CHICAGO (AP) - The latest on the aftermath of the shooting of a black teenager by a white Chicago police officer (all times local):
CHICAGO (AP) — The latest on the aftermath of the shooting of a black teenager by a white Chicago police officer (all times local):
Hundreds of protesters are blocking entrances to stores in Chicago's high-end shopping district on Black Friday to draw attention to the police shooting of a black teenager.
Some of the demonstrators linked arms to form human chains in front of main entrances to stores on both sides of Michigan Avenue for more than three blocks.
Store employees were directing shoppers to exit from side doors. When one person tried to get through the front door of Saks Fifth Avenue, protesters screamed at him, shouting, "Shut it down! Shut it down."
Entrances were also blocked at the Disney Store, the Apple Store, Nike, Tiffany & Co., and Neiman Marcus.
Many shoppers seemed to take the disturbance in stride. Some even snapped photos of the crowd.
The release of a video this week showing the fatal shooting in 2014 of 17-year-old Laquan McDonald has set off days of largely peaceful protests.
Not all of the groups taking part in the Black Friday protest in Chicago's ritziest shopping district are taking the same approach.
The largest is a peaceful group led by the Rev. Jesse Jackson, who is leading a prayer from the steps of Chicago's historic Water Tower. The group paused for a moment of silence to remember 17-year-old Laquan McDonald, who was shot 16 times by a Chicago police officer last year.
A smaller group, One Chicago, is calling on demonstrators to shut down businesses to protest the city's handling of the investigation. Mark Carter, a One Chicago organizer, is exhorting the crowd to, "Stop watching the show. Shut this down! Shut this down!"
Others are yelling at the police officers lining the route. The officers are not responding.
Hundreds of activists chanting "16 shots! 16 shots!" are stopping traffic as a march begins in Chicago's Magnificent Mile shopping district.
The demonstration Friday to protest a fatal shooting by police last year has so far been peaceful. A visitor from Fort Dodge, Iowa, 35-year-old Monica Rentz, was taking photos to send to friends as she stood outside her hotel on Michigan Avenue. Rentz says she is in the city for a wedding.
She says she shopped at the Disney Store before the march began and that the protesters don't bother her. She says it is interesting because she has never seen anything like this in Iowa.
The march is the latest demonstration in the city since Tuesday, when officials released a video that shows 17-year-old Laquan McDonald being shot 16 times and prosecutors charged Officer Jason Van Dyke with first-degree murder.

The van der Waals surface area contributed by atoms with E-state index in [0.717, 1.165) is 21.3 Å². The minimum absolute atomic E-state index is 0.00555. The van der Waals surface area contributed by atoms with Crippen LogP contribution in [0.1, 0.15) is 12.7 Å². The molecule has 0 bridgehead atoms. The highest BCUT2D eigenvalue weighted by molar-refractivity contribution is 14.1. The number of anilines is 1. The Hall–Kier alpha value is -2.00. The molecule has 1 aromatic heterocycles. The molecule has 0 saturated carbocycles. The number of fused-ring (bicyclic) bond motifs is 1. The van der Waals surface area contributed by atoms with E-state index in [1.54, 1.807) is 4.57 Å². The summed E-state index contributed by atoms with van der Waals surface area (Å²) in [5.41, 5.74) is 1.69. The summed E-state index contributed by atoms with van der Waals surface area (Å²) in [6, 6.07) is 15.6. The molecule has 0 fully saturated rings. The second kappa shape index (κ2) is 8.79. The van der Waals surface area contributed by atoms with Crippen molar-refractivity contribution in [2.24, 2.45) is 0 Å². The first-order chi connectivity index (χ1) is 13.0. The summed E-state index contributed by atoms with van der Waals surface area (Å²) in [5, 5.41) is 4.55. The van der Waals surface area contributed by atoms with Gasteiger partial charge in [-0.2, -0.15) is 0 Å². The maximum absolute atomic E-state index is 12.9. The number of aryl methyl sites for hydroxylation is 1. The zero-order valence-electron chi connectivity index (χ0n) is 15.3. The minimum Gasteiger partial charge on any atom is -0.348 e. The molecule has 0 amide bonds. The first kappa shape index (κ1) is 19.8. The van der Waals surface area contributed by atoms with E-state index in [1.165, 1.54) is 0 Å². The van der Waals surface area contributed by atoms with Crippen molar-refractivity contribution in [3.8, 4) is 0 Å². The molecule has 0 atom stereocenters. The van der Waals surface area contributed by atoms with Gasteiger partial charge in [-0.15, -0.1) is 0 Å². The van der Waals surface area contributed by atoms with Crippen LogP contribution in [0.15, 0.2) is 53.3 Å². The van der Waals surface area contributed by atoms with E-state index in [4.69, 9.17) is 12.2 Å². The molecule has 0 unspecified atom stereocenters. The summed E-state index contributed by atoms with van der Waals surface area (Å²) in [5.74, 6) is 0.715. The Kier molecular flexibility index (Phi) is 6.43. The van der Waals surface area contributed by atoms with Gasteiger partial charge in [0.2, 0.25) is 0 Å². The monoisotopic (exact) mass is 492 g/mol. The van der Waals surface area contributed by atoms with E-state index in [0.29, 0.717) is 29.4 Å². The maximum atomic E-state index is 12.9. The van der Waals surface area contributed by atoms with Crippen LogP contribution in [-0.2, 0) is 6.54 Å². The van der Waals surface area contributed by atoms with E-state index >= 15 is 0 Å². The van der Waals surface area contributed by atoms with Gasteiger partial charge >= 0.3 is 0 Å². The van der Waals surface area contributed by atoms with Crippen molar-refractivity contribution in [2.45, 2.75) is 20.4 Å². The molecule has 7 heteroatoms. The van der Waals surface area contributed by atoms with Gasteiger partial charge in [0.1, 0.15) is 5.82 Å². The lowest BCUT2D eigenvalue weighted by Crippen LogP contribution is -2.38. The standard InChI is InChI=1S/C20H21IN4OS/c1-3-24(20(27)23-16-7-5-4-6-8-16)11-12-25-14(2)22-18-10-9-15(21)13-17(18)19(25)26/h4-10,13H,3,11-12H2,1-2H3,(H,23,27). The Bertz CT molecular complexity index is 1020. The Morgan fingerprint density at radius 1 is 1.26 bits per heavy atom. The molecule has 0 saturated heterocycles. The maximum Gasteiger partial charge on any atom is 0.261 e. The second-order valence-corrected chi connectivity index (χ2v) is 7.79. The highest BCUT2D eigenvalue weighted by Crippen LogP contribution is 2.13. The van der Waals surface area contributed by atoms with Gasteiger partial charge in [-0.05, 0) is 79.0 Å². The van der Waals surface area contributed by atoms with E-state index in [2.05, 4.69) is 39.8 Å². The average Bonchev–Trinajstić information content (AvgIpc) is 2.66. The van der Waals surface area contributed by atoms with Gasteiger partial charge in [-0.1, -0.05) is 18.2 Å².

A protest march has begun in Chicago's shopping district, with the Rev. Jesse Jackson in the middle of a crowd that's shouting, "What do we want? Justice. When do we want it? Now!"
Several hundred demonstrators have gathered in the drizzling rain, many with umbrellas and plastic-wrapped signs.
Among them is 73-year-old Frank Chapman of Chicago, who says a video released Tuesday showing the fatal shooting of 17-year-old Laquan McDonald by police officer Jason Van Dyke confirms what activists have said for years about Chicago police brutality.
He says his organization, the Chicago Alliance Against Racism and Political Oppression, is pushing for an elected, civilian police accountability council.
An association representing hundreds of high-end retailers, hotels and restaurants in Chicago's Magnificent Mile district says it's confident authorities will maintain order for thousands of Black Friday shoppers as groups protest a 2014 police shooting.
The release of a video showing the fatal shooting of 17-year-old Laquan McDonald has set off days of largely peaceful protests. Taking Friday's demonstrations to the city's main shopping area ensures high visibility.
John Curran is vice president of the Magnificent Mile Association, which represents 780 businesses on North Michigan Avenue. He says members always have robust public safety plans in place because of the area's high profile, its huge crowds and the urban setting.
And protests there are nothing new.
Some 20 million people visit each year. North Michigan Avenue is one of the largest shopping attractions in the Midwest and hosts many flagship stores, hotels and luxury brands.
The Chicago Teachers Union is encouraging its members to join a march in Chicago's shopping district to protest the fatal shooting of a black teenager by a white police officer.
CTU President Karen Lewis issued a statement urging members to express their "outrage and dignity" by participating in Friday's march on Michigan Avenue on a stretch called the Magnificent Mile.
The 11 a.m. demonstration will be the latest in the city since Tuesday, when officials released dashcam video that shows 17-year-old Laquan McDonald being shot 16 times and prosecutors charged Officer Jason Van Dyke with first-degree murder.
Chicago police say they are prepared to support a peaceful march and will be on hand to address traffic and public safety.
Protests over the videotaped fatal shooting of a black teenager by a white Chicago police officer are set to move to the heart of the city's famed retail district on the busiest shopping day of the year.
A protest march down part of Michigan Avenue called the Magnificent Mile is planned for Friday at 11 a.m. It is being organized by the Rev. Jesse Jackson and other local activists.
The march will be the latest demonstration in the city since Tuesday, when officials released dashcam video that shows 17-year-old Laquan McDonald being shot 16 times and prosecutors charged Officer Jason Van Dyke with first-degree murder.
The other demonstrations have been largely peaceful. On Thursday afternoon, police said they had made a total of just nine arrests.